I have decided to try telling some of my more difficult early multiple sclerosis stories. I was scared to shares these torturous tales as I do not want anyone to judge me for my feelings of fear or fright. Like a friend once told me, I was making “mountains out of molehills”, and I should “build a bridge and get over it.” However, this pain still lies deep in my psyche, and as I write about it nearly twenty years later, I still feel the anxiety and dread. This disturbing tale is going to take much time and tears to put down in writing.
It is my understanding that talking about issues such as these is imperative to one’s mental well-being. However, these troublesome tragedies are difficult to think about and are no more comfortable to put into words. I have to keep reminding myself that everyone deals differently, which is why some people come back from war mentally broken, and others have no visible or invisible scars. The following blog is my war story, and it has broken me mentally, leaving scars on my psyche that will haunt me forever.
In Columbus, Ohio, the metro parks hosted a weekly winter hike program every year, and my mom invited me to join her and my stepdad. Up to this point, I had virtually no MS symptoms, although this time, that would seriously change. On this day, I would meet the maleficent monster who would haunt my nightmares and negatively change my life forever. The hikes are held at various parks around Columbus, Ohio, starting on Saturday at 9 am. I showed up in the morning wearing my hiking boots, ready to take on the snow Mother Nature spread that night.
Most people had proper pad paraphernalia, although a few sadly did not understand the importance of suitable footwear. There are often several trail lengths to choose from, including a short one mile a three-mile, and sometimes five milers. This park offered one and three miles, and being we were all avid hikers, we chose the lengthier three-mile route.
The hike started on time, bright and early, even though it snowed significantly overnight. About a quarter of a mile in, I began to feel extremely exhausted and verified with the rear guide how far we had gone thus far. I told this rear volunteer I would be going back to the beginning and explained I was fine, but I felt a little unwell. Unfortunately, that was when I should have quickly clarified I have multiple sclerosis, and extreme cold can quickly and viciously rip all strength and energy from my being. Right then would have been the perfect time to define my monstrous MS malady, and it would be in my best interest to have someone walk back with me. However, I was a big bad bull-headed Marine who was embarrassed and ashamed to ask for help even at my detriment or peril.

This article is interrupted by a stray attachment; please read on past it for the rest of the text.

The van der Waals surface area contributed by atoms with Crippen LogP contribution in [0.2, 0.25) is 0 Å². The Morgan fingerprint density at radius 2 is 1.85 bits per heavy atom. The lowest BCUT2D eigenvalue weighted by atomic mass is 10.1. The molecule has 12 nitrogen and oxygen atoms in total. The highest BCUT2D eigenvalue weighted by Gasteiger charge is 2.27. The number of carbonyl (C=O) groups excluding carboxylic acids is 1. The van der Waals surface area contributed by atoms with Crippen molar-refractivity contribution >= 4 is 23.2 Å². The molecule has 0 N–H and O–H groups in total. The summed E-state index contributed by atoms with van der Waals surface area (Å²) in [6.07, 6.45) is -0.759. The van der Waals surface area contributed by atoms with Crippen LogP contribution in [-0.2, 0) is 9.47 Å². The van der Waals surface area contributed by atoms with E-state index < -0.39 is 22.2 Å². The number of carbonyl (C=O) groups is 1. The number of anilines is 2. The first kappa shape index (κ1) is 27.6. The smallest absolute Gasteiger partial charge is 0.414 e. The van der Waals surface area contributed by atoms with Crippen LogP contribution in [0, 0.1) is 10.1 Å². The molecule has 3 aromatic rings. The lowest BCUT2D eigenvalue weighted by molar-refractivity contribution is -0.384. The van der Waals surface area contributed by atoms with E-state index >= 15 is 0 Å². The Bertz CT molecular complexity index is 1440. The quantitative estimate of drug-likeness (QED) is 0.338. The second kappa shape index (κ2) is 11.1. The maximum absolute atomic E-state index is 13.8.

As I walked back alone, the wind was bitterly cold and felt like sandpaper dragged across my face. I could feel my strength vanishing as every step became slower and was more difficult, just as my thinking became sluggish and lethargic. There was no one on the trail, and my weakness was quickly overpowering my tenacity and perseverance. I had less stability with every passing second, and I needed to lie down for just a minute to catch my feeble breath, then I would finish the hike back to the start. After I laid there for several minutes, I heard a voice call out, and I panicked. I jumped up and ran to a walkway underpass about ten yards away, and I stood against the wall as the group hiked by.
I have no clue why I ran, but it was likely because I was always an able-bodied, weightlifting, tough-as-nails Marine, and I did not want to appear weak. One of their group guides was left behind with me, so we walked back on this treacherous trail together. However, the walk was slow and desperately difficult, as my weakness and sluggish walking were back. I tried to hide my wobbly walk from this woman, but I was as easy to read as a Dr. Seuss book. As we walked back in silence, every slight uphill step felt like climbing Mount Everest, all the while the guide continually looked back and cautiously observed my every step. It felt like I was caught in an MC Escher drawing as the path just kept coming with no end in sight. This female guide did not understand nor question my arresting ambulation oddities, and I did not share. I was an Eagle Scout, US Marine, and a young guy in his twenties and felt incredibly ashamed of my insufficient capabilities.
When we made it back, I sat silently on a bench for twenty minutes or so before I began to feel physically fine. Once I was feeling up to par, I decided to join my family to hear about their adventures. My mom told me about their hike and then asked where I went, and I downplayed things by saying I found a bench and sat for a while. It turned out my hike was a half-mile of sojourn I will never forget.
I now understand my MS and the physical restrictions and challenges that limit my abilities in these situations. Unfortunately, sometimes I take things for granted, which can cause havoc and encourage me to devalue typical transfer movements. These thoughtless actions can force me to make mistakes that can threaten my well-being. However, I am always trying to think through everything I do, including sitting positions and transfers. So, yes, this day significantly impacted my nightmares, but it also created a staggering impression on my understanding of multiple sclerosis and my life to come.
Empathize not sympathize